WordPress also has more options for theming your site, and extending the functionality. While Wix offers around 800 templates, WordPress has thousands of themes – both free and premium depending on your budget:

wordpress themes

The WordPress Plugin Directory is also well-stocked, and you should be able to find what you need within its library. It gives you flexibility to create a site your way, rather than working within the set parameters that Wix offers.

WordPress vs Wix: Pricing

It’s fair to note that WordPress vs Wix isn’t the direct comparison you think. Both platforms look to achieve different goals, and this reflects in the pricing.

For example, the WordPress core software is free, but will need you to spend money to obtain hosting, a domain, plugins, and themes. Depending on your choices, you could spend around $350–400 per year on a complete WordPress website.

In contrast, Wix restricts the features and functionality you get through subscription tiers. There are seven different tiers to choose from with Wix, depending on whether you want to set up e-commerce functionality. There’s a free tier too, but this is a limited representation of Wix, rather than a legitimate way to publish a site.

In all, you’ll likely pay around $30 per month at most for the entire Wix experience – around $360 per year. When you compare this to WordPress’ need for hosting, a domain, and other factors, it’s a steal. However, WordPress represents a better longer-term investment. This is because you own your content, and you also get to make the decisions about how your site presents.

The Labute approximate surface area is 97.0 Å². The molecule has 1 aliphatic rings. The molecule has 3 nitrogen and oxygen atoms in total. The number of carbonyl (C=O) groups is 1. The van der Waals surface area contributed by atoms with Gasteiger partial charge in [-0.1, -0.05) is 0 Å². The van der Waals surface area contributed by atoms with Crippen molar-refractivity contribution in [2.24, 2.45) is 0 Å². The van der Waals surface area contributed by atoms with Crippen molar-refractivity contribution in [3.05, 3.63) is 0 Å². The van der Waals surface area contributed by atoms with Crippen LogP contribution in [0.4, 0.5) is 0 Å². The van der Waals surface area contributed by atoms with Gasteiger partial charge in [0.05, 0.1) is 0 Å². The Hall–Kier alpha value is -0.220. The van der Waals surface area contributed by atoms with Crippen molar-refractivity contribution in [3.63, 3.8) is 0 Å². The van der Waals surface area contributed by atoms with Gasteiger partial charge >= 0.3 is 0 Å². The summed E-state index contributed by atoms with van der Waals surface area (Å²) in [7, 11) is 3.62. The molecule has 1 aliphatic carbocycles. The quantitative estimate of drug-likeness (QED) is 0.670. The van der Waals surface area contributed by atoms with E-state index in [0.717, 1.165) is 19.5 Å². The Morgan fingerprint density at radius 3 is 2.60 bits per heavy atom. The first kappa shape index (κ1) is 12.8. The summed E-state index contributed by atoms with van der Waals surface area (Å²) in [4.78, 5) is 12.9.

In short, WordPress represents better value for money, despite the need for a larger initial outlay.

WordPress vs Wix: Which Platform You Should Use

While it may not seem so, WordPress vs Wix is a tougher comparison that you’d think. This is because Wix offers good functionality and a solid UX. Because everything you need is accessible from the start, the learning curve is shallow. WordPress can have a steeper curve, especially when it comes to the technical aspects of running a site.

In our opinion, despite Wix’s robust feature set and excellent App Market, WordPress wins the battle. It’s unrestricted in what you can achieve, modular in its approach, and cost-effective over the long term. WordPress is built to scale with your site’s success, whereas you could hit a ceiling with Wix and lose value.

In Summary

Choosing a website platform is a crucial decision, so you’ll want to do your research before spending your money. One key skirmish for WordPress vs Wix is that both are free at core. This makes your decision that much tougher.

However, WordPress offers flexibility, scalability, and modularity. What’s more, there’s a fantastic community that all strives to make the platform the best it can be. Because of this, WordPress is a go-to solution regardless of the needs of your site.

Do you think there’s something extra to add in the discussion between WordPress vs Wix? Let us know your thoughts in the comments section below!

wordpress support plans